However, the majority of patients with advanced disease who present with bowel obstruction are incompletely obstructed, and their situation is rarely an emergency. Computed tomography (CT) is a highly accurate method of evaluating intestinal obstruction, especially for determining the level and cause of the obstruction. It is the technique of choice when clinical or plain radiographic findings are equivocal.

Although surgery should be the primary treatment for malignant obstruction, it is now recognized that some patients with advanced disease and those in generally poor condition are unfit for surgery and require alternative treatment. Several options are now available for these patients. How energetically this complication should be treated, however, is controversial.

Variables to consider prior to surgical intervention include site and characteristics of the current tumor, tumor grade, duration of disease, age, ascites, nutritional status, previous radiotherapy/chemotherapy, and performance status. Various conclusions have been reached regarding surgery, based on evidence from retrospective case series and the incidence of mortality. Without further validated outcome scores that reflect the reasons that surgery was performed, this information is clearly of limited value.

Palliation

Palliative surgery is inevitably associated with a high mortality and morbidity rate. Aggressive surgical intervention and secondary tumor debulking may offer reasonable results in patients with slow-growing or focal tumors. Likewise, if the patient has achieved a prior sustained response to chemotherapy and has been off treatment for more than 6 to 12 months, surgery may reinduce a tumor response and alleviate the obstruction. Conservative treatment with intravenous fluids and nasogastric suction is a less than ideal solution to obstruction because it involves hospitalization, immobility, and discomfort.

We believe that in terminal cancer patients—with the exception of those with high obstruction—vomiting and pain resulting from inoperable intestinal obstruction can be controlled via the administration of analgesic and antiemetic drugs (at home or in a hospice), without recoursing to nasogastric tube placement or intravenous hydration. Pharmacologic management and percutaneous gastrostomy for intractable vomiting allows gastric drainage and decompression without the disadvantages of nasogastric tubes. Fluids can be administered orally or, if needed, by intravenous infusion. In general, parenteral nutrition and gastrointestinal decompression do not significantly extend quantity or quality of life.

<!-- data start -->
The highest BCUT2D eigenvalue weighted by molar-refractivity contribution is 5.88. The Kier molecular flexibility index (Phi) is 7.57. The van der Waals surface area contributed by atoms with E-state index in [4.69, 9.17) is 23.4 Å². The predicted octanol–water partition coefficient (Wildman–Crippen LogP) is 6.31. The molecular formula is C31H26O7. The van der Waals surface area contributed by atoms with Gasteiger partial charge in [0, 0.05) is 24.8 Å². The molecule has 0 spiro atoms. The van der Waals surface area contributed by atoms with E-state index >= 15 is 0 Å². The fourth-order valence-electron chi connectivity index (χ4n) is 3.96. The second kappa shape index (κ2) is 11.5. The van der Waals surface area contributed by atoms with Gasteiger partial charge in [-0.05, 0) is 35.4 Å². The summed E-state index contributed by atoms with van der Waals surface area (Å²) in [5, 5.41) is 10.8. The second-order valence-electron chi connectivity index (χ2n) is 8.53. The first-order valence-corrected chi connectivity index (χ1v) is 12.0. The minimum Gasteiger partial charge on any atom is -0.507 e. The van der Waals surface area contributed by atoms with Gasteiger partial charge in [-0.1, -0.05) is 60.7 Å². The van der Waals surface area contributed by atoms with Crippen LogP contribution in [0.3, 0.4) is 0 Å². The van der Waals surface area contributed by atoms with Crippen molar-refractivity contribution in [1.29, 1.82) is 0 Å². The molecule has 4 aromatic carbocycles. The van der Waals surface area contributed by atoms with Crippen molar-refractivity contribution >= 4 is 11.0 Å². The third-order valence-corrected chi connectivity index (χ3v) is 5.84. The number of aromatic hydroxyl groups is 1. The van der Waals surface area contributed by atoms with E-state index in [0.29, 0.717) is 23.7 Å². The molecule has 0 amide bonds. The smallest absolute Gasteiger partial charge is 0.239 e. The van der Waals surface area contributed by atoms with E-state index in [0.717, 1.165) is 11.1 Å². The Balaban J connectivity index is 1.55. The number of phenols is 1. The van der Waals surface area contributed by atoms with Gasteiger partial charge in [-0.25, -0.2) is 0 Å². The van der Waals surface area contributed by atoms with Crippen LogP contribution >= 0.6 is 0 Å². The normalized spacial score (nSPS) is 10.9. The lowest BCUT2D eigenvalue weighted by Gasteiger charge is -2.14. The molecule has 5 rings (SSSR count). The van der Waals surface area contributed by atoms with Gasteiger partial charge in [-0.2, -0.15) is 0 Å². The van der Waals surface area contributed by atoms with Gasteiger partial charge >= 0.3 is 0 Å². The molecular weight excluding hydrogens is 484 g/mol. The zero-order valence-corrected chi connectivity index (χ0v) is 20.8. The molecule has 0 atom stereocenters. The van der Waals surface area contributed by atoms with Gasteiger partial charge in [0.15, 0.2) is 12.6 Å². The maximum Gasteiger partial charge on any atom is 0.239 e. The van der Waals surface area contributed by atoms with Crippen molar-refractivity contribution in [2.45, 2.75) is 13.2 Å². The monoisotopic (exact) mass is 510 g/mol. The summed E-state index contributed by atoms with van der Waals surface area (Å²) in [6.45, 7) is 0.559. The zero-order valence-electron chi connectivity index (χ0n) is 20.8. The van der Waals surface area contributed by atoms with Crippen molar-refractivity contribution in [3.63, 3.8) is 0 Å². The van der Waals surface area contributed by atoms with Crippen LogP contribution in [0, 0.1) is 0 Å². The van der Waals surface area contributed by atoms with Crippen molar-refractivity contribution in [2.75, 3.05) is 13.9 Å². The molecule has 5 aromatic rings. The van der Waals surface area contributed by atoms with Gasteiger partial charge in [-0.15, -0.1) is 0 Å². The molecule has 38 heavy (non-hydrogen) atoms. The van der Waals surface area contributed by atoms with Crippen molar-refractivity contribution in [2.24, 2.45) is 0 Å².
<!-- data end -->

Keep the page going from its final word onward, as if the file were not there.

Counseling the patient with an intestinal obstruction secondary to recurrent ovarian cancer requires careful consideration of a number of factors—the nature of the tumor process, prior treatments, and the potential for additional effective treatment (both local and systemic). Physicians must be careful not to present surgical intervention in the context of inappropriate expectations, and the patient and family should be supported regarding end-of-life issues. The cited article and editorial by Feuer et al and Rubin, respectively, provide excellent perspectives on the difficulties of dealing with this clinical dilemma.[4,5]

References

1. Omura GA, Brady MF, Homesley HD, et al: Long-term follow-up and prognostic factor analysis in advanced ovarian carcinoma: The Gynecologic Oncology Group experience. J Clin Oncol 9:1138-1150, 1991.

2. Rose PG, Piver MS, Tsukada Y, et al: Metastatic patterns in histologic variants of ovarian cancer. An autopsy study. Cancer 64:1508-1513, 1989.

3. Ripamonti C, De Conno F, Ventafridda V, et al: Management of bowel obstruction in advanced and terminal cancer patients. Ann Oncol 4:15-21, 1993.

4. Feuer DJ, Broadley KE, Shepherd JH, et al: Systematic review of surgery in malignant bowel obstruction: I. Advanced gynecological and gastrointestinal cancer. The Systematic Review Steering Committee. Gynecol Oncol 75:313-22, 1999.

5. Rubin SC: Intestinal obstruction in advanced ovarian cancer: What does the patient want? Gynecol Oncol 75:311-312, 1999.